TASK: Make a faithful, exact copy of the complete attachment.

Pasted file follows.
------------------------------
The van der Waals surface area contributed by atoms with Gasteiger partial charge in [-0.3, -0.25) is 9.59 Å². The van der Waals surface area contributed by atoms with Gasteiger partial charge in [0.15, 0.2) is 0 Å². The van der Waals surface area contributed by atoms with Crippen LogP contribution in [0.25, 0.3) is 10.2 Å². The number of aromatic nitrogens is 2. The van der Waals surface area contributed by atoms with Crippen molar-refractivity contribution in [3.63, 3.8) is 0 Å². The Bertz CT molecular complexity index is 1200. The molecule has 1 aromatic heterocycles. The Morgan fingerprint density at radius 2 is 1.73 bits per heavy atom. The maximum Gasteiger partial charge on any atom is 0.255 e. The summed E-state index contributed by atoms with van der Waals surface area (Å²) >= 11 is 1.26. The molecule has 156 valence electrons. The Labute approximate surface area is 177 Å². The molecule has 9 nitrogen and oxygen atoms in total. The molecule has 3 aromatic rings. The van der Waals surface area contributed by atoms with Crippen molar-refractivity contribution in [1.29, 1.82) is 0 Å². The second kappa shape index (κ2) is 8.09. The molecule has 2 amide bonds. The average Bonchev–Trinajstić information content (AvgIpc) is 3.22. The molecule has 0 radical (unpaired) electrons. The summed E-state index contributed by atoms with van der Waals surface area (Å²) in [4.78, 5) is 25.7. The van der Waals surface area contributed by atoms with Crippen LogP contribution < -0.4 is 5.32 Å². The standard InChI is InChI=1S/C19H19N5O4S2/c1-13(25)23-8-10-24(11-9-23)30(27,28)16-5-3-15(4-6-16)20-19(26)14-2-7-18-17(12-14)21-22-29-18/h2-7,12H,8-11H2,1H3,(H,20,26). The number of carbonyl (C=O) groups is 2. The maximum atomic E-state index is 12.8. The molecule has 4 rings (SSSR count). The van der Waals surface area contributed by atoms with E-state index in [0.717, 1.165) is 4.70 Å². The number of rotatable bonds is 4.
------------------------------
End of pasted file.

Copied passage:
The van der Waals surface area contributed by atoms with Gasteiger partial charge in [-0.3, -0.25) is 9.59 Å². The van der Waals surface area contributed by atoms with Gasteiger partial charge in [0.15, 0.2) is 0 Å². The van der Waals surface area contributed by atoms with Crippen LogP contribution in [0.25, 0.3) is 10.2 Å². The number of aromatic nitrogens is 2. The van der Waals surface area contributed by atoms with Crippen molar-refractivity contribution in [3.63, 3.8) is 0 Å². The Bertz CT molecular complexity index is 1200. The molecule has 1 aromatic heterocycles. The Morgan fingerprint density at radius 2 is 1.73 bits per heavy atom. The maximum Gasteiger partial charge on any atom is 0.255 e. The summed E-state index contributed by atoms with van der Waals surface area (Å²) >= 11 is 1.26. The molecule has 156 valence electrons. The Labute approximate surface area is 177 Å². The molecule has 9 nitrogen and oxygen atoms in total. The molecule has 3 aromatic rings. The van der Waals surface area contributed by atoms with Crippen molar-refractivity contribution in [1.29, 1.82) is 0 Å². The second kappa shape index (κ2) is 8.09. The molecule has 2 amide bonds. The average Bonchev–Trinajstić information content (AvgIpc) is 3.22. The molecule has 0 radical (unpaired) electrons. The summed E-state index contributed by atoms with van der Waals surface area (Å²) in [4.78, 5) is 25.7. The van der Waals surface area contributed by atoms with Crippen LogP contribution < -0.4 is 5.32 Å². The standard InChI is InChI=1S/C19H19N5O4S2/c1-13(25)23-8-10-24(11-9-23)30(27,28)16-5-3-15(4-6-16)20-19(26)14-2-7-18-17(12-14)21-22-29-18/h2-7,12H,8-11H2,1H3,(H,20,26). The number of carbonyl (C=O) groups is 2. The maximum atomic E-state index is 12.8. The molecule has 4 rings (SSSR count). The van der Waals surface area contributed by atoms with E-state index in [0.717, 1.165) is 4.70 Å². The number of rotatable bonds is 4.